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Walnut Creek Magazine


Jan 06, 2020 03:14PM ● By Pam Kessler

Navigation apps offer frustrated drivers a way to beat the traffic on Interstate 680 and Highway 4 by routing them through suburban side streets, often at unsafe speeds, transforming peaceful Walnut Creek backroads into gridlock.

The Bay Area went wild over Waze when it first hit smartphones in 2011. It was the go-to cut through traffic app that your kids insisted was the best alternative to Google Maps. It grabbed commuters looking for faster routes, even if it meant speeding through residential neighborhoods and triggering traffic nightmares.

Look no further than the snake of cars backed up on Homestead Avenue (almost to Sierra Drive) during the evening commute to understand how cut through culture wreaks havoc on local streets. It’s bumper to bumper dozens of cars deep, frustrating residents who live on the congested route and making it almost impossible to run a quick errand and return home.

Why drivers choose a route with right turn restrictions onto Ygnacio Valley Road for a short-cut remains a mystery—Waze has reportedly taken the route off of its app. For commuters who ignore the “no right turn” flashing light, between 4:00-6:30 pm, a word of warning, the Walnut Creek Police Department is often nearby writing hefty right turn violation tickets.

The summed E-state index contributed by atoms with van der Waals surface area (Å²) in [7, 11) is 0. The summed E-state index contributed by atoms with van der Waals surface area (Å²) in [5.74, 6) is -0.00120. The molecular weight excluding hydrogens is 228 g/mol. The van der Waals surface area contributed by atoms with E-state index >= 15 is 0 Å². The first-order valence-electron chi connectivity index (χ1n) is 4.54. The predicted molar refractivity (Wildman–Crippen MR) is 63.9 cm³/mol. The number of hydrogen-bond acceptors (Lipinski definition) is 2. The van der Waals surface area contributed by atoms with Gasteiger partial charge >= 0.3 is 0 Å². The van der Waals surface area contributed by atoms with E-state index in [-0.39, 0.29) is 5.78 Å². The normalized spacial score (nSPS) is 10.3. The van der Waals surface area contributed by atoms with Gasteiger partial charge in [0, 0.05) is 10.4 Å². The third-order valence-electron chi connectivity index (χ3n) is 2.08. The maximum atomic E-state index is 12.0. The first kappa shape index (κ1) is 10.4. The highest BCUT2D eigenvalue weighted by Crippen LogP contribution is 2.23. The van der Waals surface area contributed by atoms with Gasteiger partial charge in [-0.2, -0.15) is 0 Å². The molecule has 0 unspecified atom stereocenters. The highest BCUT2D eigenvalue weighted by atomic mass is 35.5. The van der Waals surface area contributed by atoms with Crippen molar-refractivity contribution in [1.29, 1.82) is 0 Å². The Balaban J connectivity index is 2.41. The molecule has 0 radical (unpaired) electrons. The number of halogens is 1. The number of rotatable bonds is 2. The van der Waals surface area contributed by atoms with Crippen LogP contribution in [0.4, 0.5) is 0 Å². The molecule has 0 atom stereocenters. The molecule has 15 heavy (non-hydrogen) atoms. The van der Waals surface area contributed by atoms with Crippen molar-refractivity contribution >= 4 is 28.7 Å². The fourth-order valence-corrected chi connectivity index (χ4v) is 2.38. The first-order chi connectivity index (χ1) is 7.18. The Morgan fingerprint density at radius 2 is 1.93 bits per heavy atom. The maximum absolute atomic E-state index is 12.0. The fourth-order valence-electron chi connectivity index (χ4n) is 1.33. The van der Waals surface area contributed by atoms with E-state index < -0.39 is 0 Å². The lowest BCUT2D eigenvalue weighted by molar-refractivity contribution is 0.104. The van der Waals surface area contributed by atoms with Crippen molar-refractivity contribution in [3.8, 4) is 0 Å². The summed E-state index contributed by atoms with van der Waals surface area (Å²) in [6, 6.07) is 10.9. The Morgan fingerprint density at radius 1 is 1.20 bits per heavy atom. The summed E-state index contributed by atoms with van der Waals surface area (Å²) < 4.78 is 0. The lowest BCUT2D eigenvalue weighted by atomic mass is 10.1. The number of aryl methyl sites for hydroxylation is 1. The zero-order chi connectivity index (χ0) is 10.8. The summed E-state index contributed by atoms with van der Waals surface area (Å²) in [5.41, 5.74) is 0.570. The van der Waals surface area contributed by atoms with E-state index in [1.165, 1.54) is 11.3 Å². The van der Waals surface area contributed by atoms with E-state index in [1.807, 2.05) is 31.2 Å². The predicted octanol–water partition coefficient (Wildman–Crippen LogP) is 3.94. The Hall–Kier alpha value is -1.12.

According to Traffic Engineer Smadar Boardman, the city has limited options. “These are public streets and the city cannot restrict access, but if people are cutting through and speeding, that’s a problem we want to solve.” Boardman and her team are working on software solutions to Walnut Creeks’ traffic jams, but that won’t include eliminating the right turn restrictions from Walnut and Homestead or adding lanes to Ygnacio Valley Road. Instead, they’re creating a Local Roadway Safety Plan and traffic signal synchronization to change the light timing at popular cut through intersections, like the Broadway and Olympic Boulevard exits off I-680N—popular pop-off spots for rush hour commuters attempting to circumvent freeway traffic.

Berkeley has a long and successful history of calming traffic through its neighborhood streets. Since 1975 the city has been using speed humps and street barriers (diverters) as well as traffic circles, curb extensions, chicanes, and textured paving to deter short-cuts. Others like the City of Fremont have issued warnings to freeway drivers exiting onto city streets to expect long delays at traffic lights.

The days of simply pouring concrete and widening roads are over. As one traffic engineer explains, there’s no magic bullet to fix traffic flow and prevent short cuts. Walnut Creek sees some 120,000 cars pass through its two main east-west arteries, Treat Boulevard and Ygnacio Valley Road, each day. To keep the cars moving, the city relies on its Intelligent Transportation System, a grid of computers that orchestrates 100 traffic signals in and around Walnut Creek. The synchronized lights can adapt to changing demand in real time to maximize traffic flow and reduce backups.

With cities across the Bay Area becoming more and more congested (the proliferation of ride-sharing services like Uber is contributing to the problem), it’s clear that one approach to traffic mitigation won’t work. Fixing the problems will require flexibility, collaboration, and citizen engagement.



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